EESC explores role of civil society in Responsible Research & Innovation and the health industry

Innovative solutions that improve people's lives, platforms that better communicate these solutions, and address ethical, social and environmental issues are the pillars of responsible research and innovation (RRI). Today RRI is one of the answers to meet the needs arising from society for safer, more ethically acceptable and better quality health solutions. A conference held at the EESC on 18-19 May explored how civil society is involved in this process and how to make its contribution more effective.

RRI aims to encourage civil society actors to work together at a deeper level throughout the whole  R&I process. This will ensure that R & I results meet societal expectations. Moreover, RRI is a key component of the Horizon 2020 funding scheme.

Hosted by the European Economic and Social Committee (EESC), together with the European Commission (EC) the European Institute of Innovation and Technology and the EU project Responsible Industry, the 2-day conference was split in five panels covering the different facets of RRI through open discussions with health industry stakeholders.

In opening the event EESC Vice-President Gonçalo Lobo Xavier, who has been working back on innovation projects in Portugal and is a member of the Portuguese national delegation for innovation in SMEs under Horizon 2020, said: "One thing is clear: if there is an area where we can easily prove the benefits of responsible research activities,  it is the health sector. There is no doubt that citizens more readily welcome the results of research if they affect their quality of life'.  Mr Lobo Xavier had recently been rapporteur of an EESC report on the mid-term evaluation of Horizon 2020: 'One of the conclusions of the Horizon2020 mid-term evaluation is that of course RRI is important for society, but there are still major differences in the way it is approached. We have wonderful projects in Europe, but the levels of infrastructure vary considerably among the Member States and that is an issue', he said.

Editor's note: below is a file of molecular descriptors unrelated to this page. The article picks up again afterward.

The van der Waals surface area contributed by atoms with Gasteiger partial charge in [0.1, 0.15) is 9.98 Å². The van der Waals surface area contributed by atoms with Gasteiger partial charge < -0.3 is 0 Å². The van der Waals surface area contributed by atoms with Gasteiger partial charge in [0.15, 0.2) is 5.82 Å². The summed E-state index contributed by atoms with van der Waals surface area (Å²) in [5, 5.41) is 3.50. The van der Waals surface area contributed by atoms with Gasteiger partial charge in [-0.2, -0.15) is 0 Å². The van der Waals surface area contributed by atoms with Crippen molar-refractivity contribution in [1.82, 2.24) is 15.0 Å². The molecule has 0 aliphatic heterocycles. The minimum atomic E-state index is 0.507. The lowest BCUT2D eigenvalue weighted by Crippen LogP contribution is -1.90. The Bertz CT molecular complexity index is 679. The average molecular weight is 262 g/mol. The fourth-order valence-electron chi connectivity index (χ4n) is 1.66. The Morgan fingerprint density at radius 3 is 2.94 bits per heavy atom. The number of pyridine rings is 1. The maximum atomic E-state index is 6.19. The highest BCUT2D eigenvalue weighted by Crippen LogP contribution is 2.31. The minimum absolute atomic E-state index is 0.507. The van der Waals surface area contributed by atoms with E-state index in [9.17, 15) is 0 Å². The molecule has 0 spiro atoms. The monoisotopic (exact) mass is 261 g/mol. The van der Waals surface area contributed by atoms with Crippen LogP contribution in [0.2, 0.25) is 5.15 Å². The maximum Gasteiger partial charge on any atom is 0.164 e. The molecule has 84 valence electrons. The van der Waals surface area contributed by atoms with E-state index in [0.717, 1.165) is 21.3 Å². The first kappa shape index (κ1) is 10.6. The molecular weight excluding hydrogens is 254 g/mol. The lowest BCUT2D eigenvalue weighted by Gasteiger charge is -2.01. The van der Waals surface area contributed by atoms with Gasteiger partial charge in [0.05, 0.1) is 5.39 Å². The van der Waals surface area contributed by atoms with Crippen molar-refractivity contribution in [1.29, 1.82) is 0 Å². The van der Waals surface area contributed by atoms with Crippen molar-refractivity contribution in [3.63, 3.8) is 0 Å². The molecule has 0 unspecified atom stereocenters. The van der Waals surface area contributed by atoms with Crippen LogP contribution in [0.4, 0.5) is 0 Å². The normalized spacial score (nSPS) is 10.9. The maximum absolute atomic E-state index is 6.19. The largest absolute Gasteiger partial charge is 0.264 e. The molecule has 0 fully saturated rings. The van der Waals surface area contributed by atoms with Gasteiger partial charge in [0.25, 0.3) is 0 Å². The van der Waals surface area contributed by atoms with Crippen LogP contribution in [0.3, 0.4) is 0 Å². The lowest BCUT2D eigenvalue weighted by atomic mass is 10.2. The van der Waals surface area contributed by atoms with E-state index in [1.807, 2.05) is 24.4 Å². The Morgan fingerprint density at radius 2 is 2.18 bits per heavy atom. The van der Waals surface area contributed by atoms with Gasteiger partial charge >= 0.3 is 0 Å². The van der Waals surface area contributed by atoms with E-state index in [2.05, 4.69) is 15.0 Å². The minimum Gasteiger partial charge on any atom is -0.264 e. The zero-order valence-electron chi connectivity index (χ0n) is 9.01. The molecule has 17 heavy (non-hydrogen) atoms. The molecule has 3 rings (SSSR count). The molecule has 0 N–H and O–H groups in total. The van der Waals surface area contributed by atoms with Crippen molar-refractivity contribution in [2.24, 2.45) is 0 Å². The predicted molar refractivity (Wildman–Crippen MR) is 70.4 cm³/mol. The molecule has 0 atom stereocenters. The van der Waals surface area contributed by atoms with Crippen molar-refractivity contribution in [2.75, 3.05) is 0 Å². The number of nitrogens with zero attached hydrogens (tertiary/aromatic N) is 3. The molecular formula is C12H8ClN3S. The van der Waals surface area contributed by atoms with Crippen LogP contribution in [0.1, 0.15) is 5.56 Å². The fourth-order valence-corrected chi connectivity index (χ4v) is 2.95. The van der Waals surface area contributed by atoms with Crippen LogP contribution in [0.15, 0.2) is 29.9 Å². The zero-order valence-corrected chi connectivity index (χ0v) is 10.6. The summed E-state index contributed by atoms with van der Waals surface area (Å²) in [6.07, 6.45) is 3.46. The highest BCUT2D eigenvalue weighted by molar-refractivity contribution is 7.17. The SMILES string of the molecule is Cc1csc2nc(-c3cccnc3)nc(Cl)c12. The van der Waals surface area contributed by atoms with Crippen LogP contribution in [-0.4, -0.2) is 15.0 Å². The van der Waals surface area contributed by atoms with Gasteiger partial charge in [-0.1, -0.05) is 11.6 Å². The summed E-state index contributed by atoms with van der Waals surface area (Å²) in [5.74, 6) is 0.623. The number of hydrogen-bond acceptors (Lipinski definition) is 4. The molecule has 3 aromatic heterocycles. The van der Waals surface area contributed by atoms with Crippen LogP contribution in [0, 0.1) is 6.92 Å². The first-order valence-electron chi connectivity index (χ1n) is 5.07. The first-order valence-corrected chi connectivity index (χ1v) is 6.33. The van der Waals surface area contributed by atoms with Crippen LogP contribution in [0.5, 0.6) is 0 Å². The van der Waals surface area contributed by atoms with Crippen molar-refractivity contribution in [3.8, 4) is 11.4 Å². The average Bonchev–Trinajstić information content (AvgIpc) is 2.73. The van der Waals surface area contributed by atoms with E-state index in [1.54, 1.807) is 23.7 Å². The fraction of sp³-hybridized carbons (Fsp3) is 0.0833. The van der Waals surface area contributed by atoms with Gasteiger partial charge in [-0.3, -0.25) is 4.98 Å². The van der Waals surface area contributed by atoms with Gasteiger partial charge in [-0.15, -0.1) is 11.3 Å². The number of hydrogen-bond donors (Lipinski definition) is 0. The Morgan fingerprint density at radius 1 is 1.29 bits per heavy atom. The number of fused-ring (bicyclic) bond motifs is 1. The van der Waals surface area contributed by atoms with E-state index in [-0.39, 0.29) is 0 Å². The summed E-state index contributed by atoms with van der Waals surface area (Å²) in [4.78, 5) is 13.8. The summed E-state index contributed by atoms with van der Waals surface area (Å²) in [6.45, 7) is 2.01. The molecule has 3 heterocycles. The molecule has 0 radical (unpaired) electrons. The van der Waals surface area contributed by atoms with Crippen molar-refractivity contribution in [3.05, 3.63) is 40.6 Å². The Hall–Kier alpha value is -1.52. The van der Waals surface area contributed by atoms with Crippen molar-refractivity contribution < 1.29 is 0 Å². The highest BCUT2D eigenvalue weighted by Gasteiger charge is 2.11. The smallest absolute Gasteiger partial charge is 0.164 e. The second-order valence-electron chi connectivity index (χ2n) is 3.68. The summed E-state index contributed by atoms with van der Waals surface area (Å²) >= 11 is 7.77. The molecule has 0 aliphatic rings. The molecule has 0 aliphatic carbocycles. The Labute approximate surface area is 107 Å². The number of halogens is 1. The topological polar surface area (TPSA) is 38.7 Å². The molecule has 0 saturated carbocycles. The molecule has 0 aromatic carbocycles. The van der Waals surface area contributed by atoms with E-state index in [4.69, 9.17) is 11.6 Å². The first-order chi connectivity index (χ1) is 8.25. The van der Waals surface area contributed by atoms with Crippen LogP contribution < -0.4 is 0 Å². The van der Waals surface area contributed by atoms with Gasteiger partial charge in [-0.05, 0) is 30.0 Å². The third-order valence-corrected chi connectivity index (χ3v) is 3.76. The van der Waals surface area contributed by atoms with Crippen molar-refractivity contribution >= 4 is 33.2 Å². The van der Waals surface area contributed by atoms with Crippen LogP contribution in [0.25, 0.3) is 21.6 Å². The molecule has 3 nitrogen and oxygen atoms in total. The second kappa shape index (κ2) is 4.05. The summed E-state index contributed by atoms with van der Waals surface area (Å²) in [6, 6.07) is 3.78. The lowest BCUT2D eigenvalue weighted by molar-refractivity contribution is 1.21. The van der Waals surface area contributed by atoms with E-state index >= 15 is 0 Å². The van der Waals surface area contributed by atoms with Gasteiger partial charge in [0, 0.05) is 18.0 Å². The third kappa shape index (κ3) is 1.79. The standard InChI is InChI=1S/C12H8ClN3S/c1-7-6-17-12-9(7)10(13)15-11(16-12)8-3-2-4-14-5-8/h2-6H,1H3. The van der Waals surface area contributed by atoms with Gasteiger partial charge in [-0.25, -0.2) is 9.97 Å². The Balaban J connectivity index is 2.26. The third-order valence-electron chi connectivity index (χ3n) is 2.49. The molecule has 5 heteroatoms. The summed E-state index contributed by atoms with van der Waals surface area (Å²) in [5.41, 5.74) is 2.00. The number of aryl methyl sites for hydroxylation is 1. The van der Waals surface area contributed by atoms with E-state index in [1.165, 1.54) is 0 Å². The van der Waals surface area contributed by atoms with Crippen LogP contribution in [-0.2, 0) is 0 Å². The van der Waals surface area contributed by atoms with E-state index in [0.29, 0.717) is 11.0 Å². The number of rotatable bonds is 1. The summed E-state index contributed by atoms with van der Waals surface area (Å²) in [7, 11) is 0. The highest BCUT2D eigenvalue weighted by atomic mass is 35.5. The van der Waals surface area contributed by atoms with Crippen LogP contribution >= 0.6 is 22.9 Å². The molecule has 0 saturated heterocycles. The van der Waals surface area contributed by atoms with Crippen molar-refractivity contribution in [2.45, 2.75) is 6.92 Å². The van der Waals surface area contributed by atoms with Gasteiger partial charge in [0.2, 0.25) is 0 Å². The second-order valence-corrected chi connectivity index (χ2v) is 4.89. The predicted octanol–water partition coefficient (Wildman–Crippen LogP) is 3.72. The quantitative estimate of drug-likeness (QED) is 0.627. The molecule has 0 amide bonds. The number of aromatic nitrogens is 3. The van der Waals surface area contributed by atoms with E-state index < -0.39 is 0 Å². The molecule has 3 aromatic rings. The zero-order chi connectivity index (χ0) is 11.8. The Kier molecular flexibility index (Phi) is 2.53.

EESC member Catelijne Muller rounded up the panel discussion on citizen engagement for better innovation. She highlighted the call made by the panel to involve all stakeholders and suggested the EESC, as the house of civil society, host more such initiatives in its premises.

Meelis Joost, EESC member, who summed up the discussion on the impact of health innovation on society, stressed that while innovating solutions were often associated with higher costs, in fact RRI 'is saving money or avoiding costs in the future'.

The conference highlighted the need for more sophisticated applications and devices for a new wave of patients who are taking control of their diseases. These needs must be met, but in an appropriate way, as constructive research should not only answer questions and solve problems, but should do so in line with ethical values - this was the main message from the panellists. EESC member Ulrich Samm, who took part in the panel discussion on the future policy agenda on RRI in industry, outlined the huge differences between Member States and the need to work on evening out those differences. 'We are mature enough to go in this direction', said Mr Samm. The debate between RRI and society must continue to fill existing gaps in communication, generate synergies and agree on how science and technology can best be used for the common good.

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